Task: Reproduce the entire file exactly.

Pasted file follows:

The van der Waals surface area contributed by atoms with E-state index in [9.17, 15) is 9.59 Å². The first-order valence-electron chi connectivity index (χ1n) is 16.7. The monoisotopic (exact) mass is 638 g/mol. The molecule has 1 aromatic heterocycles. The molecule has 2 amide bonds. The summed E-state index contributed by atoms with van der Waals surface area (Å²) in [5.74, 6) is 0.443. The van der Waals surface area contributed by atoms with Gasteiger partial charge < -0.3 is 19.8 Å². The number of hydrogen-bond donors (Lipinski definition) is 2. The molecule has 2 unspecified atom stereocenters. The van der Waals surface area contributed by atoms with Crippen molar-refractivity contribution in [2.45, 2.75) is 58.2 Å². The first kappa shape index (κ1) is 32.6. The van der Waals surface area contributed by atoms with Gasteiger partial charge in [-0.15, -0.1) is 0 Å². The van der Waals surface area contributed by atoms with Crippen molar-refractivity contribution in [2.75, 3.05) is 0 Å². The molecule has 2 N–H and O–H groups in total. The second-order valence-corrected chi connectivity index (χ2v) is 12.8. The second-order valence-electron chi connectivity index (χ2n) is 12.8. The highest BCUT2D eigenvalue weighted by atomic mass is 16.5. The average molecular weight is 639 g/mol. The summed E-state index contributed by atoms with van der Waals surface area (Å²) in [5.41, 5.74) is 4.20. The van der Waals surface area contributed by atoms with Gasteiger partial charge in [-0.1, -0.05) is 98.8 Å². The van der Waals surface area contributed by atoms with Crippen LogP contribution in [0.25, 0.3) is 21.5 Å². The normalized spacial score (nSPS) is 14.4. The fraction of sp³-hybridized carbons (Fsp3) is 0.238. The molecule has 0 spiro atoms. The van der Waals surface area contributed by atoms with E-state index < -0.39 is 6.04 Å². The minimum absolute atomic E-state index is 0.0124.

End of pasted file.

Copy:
The van der Waals surface area contributed by atoms with E-state index in [9.17, 15) is 9.59 Å². The first-order valence-electron chi connectivity index (χ1n) is 16.7. The monoisotopic (exact) mass is 638 g/mol. The molecule has 1 aromatic heterocycles. The molecule has 2 amide bonds. The summed E-state index contributed by atoms with van der Waals surface area (Å²) in [5.74, 6) is 0.443. The van der Waals surface area contributed by atoms with Gasteiger partial charge < -0.3 is 19.8 Å². The number of hydrogen-bond donors (Lipinski definition) is 2. The molecule has 2 unspecified atom stereocenters. The van der Waals surface area contributed by atoms with Crippen molar-refractivity contribution in [2.45, 2.75) is 58.2 Å². The first kappa shape index (κ1) is 32.6. The van der Waals surface area contributed by atoms with Gasteiger partial charge in [-0.15, -0.1) is 0 Å². The van der Waals surface area contributed by atoms with Crippen molar-refractivity contribution in [2.75, 3.05) is 0 Å². The molecule has 2 N–H and O–H groups in total. The second-order valence-corrected chi connectivity index (χ2v) is 12.8. The second-order valence-electron chi connectivity index (χ2n) is 12.8. The highest BCUT2D eigenvalue weighted by atomic mass is 16.5. The average molecular weight is 639 g/mol. The summed E-state index contributed by atoms with van der Waals surface area (Å²) in [5.41, 5.74) is 4.20. The van der Waals surface area contributed by atoms with Gasteiger partial charge in [-0.1, -0.05) is 98.8 Å². The van der Waals surface area contributed by atoms with Crippen LogP contribution in [0.25, 0.3) is 21.5 Å². The normalized spacial score (nSPS) is 14.4. The fraction of sp³-hybridized carbons (Fsp3) is 0.238. The molecule has 0 spiro atoms. The van der Waals surface area contributed by atoms with E-state index < -0.39 is 6.04 Å². The minimum absolute atomic E-state index is 0.0124.